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Ch 14: Holt United States History Chapter 14: New Movements in America (1815-1850)

About This Chapter

The New Movements in America (1815-1850) chapter of this Holt United States History Online Textbook Help course helps students learn the essential United States history lessons of antebellum America. Each of these simple and fun video lessons is about five minutes long and is sequenced to align with the New Movements in America (1815-1850) textbook chapter.

How It Works:

  • Identify the lessons in Holt United States History's The New Movements in America (1815-1850) chapter with which you need help.
  • Find the corresponding video lessons within this companion course chapter.
  • Watch fun videos that cover the antebellum America topics you need to learn or review.
  • Complete the quizzes to test your understanding.
  • If you need additional help, rewatch the videos until you've mastered the material or submit a question for one of our instructors.

Students Will Learn:

  • Immigration and economic expansion in the early 19th century
  • Urbanization problems in the North
  • Transcendentalism, romanticism, and realism
  • Social reform and the Second Great Awakening
  • Education throughout early American history
  • Notable figures of the Abolitionist Movement
  • The rise of women's rights

Holt United States History is a registered trademark of Holt, Rinehart and Winston, which is not affiliated with Study.com.

9 Lessons in Chapter 14: Holt United States History Chapter 14: New Movements in America (1815-1850)
Test your knowledge with a 30-question chapter practice test
Economic Expansion in the 1800s: Slavery, Immigration & Corporations

1. Economic Expansion in the 1800s: Slavery, Immigration & Corporations

Find out how and why America's population grew tremendously in the first part of the 1800s. Then, learn how America became a market economy and added new transportation routes.

Problems of Urbanization and Daily Life in the North

2. Problems of Urbanization and Daily Life in the North

In the antebellum years, American cities grew. Find out why and what it was like to live in New York, Philadelphia and other Northern cities in the middle of the 19th century.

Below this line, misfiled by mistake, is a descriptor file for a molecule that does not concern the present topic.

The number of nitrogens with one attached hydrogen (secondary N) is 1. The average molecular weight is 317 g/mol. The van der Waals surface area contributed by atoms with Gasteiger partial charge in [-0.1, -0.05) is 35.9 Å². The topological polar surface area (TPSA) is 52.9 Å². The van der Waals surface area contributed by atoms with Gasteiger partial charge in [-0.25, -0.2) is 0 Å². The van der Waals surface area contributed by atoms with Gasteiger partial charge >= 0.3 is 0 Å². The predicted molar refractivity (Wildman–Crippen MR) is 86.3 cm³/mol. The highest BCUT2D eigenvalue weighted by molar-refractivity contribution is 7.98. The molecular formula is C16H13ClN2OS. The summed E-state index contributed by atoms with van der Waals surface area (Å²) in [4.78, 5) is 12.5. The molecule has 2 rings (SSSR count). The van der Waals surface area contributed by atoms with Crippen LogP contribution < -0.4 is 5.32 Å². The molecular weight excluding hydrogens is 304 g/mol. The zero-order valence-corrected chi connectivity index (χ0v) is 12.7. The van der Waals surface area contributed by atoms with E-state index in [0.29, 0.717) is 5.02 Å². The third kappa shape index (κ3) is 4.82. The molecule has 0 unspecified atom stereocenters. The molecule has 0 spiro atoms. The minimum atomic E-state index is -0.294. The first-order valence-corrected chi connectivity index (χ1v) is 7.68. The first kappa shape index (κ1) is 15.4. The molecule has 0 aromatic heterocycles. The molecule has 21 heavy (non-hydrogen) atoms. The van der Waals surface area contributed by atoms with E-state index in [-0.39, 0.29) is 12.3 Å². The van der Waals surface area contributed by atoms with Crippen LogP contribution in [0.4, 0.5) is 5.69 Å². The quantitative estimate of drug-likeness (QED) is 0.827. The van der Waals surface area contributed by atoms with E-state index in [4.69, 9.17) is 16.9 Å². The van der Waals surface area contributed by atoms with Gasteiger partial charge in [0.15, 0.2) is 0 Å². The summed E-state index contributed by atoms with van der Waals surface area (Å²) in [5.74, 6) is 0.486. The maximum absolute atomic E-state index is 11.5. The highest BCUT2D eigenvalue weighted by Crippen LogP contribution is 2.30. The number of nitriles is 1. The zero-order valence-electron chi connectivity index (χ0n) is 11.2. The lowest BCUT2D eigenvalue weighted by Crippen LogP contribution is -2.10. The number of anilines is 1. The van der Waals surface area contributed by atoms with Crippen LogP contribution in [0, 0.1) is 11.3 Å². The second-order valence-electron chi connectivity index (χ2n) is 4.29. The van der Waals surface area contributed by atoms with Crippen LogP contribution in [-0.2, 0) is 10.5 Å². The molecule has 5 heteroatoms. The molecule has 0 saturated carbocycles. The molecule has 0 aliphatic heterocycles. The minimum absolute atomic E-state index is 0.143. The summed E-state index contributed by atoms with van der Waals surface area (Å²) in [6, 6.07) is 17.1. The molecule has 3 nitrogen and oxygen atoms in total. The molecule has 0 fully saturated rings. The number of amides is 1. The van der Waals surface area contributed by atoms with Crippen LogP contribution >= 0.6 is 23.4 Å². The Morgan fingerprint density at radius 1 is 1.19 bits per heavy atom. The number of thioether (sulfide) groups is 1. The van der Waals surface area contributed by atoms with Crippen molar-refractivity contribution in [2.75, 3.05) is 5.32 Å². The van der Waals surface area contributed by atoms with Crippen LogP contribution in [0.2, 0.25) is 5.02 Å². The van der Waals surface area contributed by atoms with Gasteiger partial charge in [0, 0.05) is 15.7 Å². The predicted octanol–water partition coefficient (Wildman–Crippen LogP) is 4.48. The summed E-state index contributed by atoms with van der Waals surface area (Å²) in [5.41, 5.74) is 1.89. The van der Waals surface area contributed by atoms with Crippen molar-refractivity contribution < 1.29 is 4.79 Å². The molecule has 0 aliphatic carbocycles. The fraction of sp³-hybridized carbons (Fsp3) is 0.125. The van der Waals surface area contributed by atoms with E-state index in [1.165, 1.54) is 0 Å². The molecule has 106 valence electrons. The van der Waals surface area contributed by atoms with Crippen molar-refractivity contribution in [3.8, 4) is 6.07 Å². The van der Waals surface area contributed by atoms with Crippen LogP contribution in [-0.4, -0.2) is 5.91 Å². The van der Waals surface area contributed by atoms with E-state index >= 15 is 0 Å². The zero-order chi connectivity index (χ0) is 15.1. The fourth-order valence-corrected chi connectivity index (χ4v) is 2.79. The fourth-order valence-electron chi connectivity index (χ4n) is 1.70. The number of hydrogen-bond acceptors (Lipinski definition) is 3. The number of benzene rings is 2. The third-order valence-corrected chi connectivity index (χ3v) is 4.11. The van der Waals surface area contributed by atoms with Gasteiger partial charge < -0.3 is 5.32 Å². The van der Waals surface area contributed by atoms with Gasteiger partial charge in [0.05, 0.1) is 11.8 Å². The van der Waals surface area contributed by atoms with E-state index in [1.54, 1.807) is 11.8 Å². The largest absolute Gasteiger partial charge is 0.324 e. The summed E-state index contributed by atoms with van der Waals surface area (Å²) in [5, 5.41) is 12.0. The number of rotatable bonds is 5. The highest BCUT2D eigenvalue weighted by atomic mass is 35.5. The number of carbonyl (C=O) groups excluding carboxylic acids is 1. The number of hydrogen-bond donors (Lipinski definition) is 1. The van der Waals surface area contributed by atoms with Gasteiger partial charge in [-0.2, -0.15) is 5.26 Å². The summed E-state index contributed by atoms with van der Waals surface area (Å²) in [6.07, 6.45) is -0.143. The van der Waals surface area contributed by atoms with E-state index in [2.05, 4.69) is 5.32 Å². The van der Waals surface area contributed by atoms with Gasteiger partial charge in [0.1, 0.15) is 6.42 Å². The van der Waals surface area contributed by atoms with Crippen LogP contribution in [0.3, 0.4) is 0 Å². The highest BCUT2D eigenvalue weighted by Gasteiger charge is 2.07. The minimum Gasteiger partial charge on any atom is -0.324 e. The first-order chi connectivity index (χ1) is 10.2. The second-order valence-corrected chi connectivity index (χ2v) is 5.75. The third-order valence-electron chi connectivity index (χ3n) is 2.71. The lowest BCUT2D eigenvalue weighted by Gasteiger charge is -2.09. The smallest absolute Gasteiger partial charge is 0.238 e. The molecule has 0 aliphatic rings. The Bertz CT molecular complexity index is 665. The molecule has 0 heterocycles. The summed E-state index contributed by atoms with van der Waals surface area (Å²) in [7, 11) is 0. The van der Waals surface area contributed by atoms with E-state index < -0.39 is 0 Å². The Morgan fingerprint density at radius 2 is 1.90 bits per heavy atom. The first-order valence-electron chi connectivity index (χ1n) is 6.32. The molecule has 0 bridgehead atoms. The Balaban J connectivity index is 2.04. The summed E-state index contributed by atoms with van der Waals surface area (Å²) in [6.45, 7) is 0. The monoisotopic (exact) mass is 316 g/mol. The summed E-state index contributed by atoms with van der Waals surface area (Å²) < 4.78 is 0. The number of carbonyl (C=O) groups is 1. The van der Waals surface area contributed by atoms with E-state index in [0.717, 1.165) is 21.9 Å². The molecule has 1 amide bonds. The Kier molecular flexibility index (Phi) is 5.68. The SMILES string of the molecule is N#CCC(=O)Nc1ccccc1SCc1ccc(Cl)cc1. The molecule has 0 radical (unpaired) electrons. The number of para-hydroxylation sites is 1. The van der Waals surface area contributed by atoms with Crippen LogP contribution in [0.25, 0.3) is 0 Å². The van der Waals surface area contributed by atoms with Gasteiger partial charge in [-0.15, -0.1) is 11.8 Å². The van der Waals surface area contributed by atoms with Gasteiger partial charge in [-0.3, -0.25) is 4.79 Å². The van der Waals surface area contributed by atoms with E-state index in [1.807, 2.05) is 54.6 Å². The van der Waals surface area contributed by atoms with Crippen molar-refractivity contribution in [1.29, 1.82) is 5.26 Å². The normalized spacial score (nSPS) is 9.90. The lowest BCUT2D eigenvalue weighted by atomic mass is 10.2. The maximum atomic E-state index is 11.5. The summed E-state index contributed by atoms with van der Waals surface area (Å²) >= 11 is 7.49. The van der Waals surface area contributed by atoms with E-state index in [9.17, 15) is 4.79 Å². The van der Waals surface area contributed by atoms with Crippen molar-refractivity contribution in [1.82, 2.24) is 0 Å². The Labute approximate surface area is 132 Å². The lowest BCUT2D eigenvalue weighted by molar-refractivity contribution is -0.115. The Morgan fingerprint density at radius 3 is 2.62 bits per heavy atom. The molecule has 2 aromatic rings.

Transcendentalism: Impact on American Literature

3. Transcendentalism: Impact on American Literature

This video defines Transcendentalism, a literary movement of the mid-19th century. Authors such as Ralph Waldo Emerson, Henry David Thoreau, and Walt Whitman used their literary platforms to encourage Americans to transcend society's presumptions and create a personal, progressive relationship with spirituality and nature.

The Dark Romantics in American Literature

4. The Dark Romantics in American Literature

This video introduces the characteristics of Dark Romanticism, a movement at the end of the Romantic period where literature embodied creepy symbols, horrific themes, and explored the psychological effects of guilt and sin. Authors, such as Edgar Allan Poe and Nathaniel Hawthorne, wrote short stories, poems, and novels that encouraged Americans to see evil in everything.

The Literary Realism Movement: A Response to Romanticism

5. The Literary Realism Movement: A Response to Romanticism

In this lesson, we will learn about Realism in American literature, how this new literary movement grew out of Romanticism and what circumstances in our changing nation made that literary shift possible.

Reform Movements of the 19th Century

6. Reform Movements of the 19th Century

Inspired by the Second Great Awakening and Transcendentalism, Americans started a number of social reform movements in the antebellum era, including the fight against alcohol and slavery, as well as the fight for public schools, humane prisons and asylums, and women's rights.

Education in Early America: Birth of Public Schools and Universities

7. Education in Early America: Birth of Public Schools and Universities

During the early and mid-1800s, education reformers pushed to establish free public schools throughout the U.S. Their efforts also led to the establishment of American universities and the first generation of American writers.

Abolitionist Movement: Important Figures in the Fight to End Slavery

8. Abolitionist Movement: Important Figures in the Fight to End Slavery

The abolitionist movement spanned decades. Although slavery did not end peacefully, great Americans like William Lloyd Garrison, Frederick Douglass, and Harriet Beecher Stowe were some of the driving forces behind the anti-slavery movement.

Advancement for Women: Education, Employment & Rights

9. Advancement for Women: Education, Employment & Rights

In this lesson, we will take a look at the advancement of women's rights during the 19th and early 20th centuries. We'll learn about the key events and themes surrounding the 'first wave' of the feminist movement and see how they impacted society.

Chapter Practice Exam
Test your knowledge of this chapter with a 30 question practice chapter exam.
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Practice Final Exam
Test your knowledge of the entire course with a 50 question practice final exam.
Not Taken

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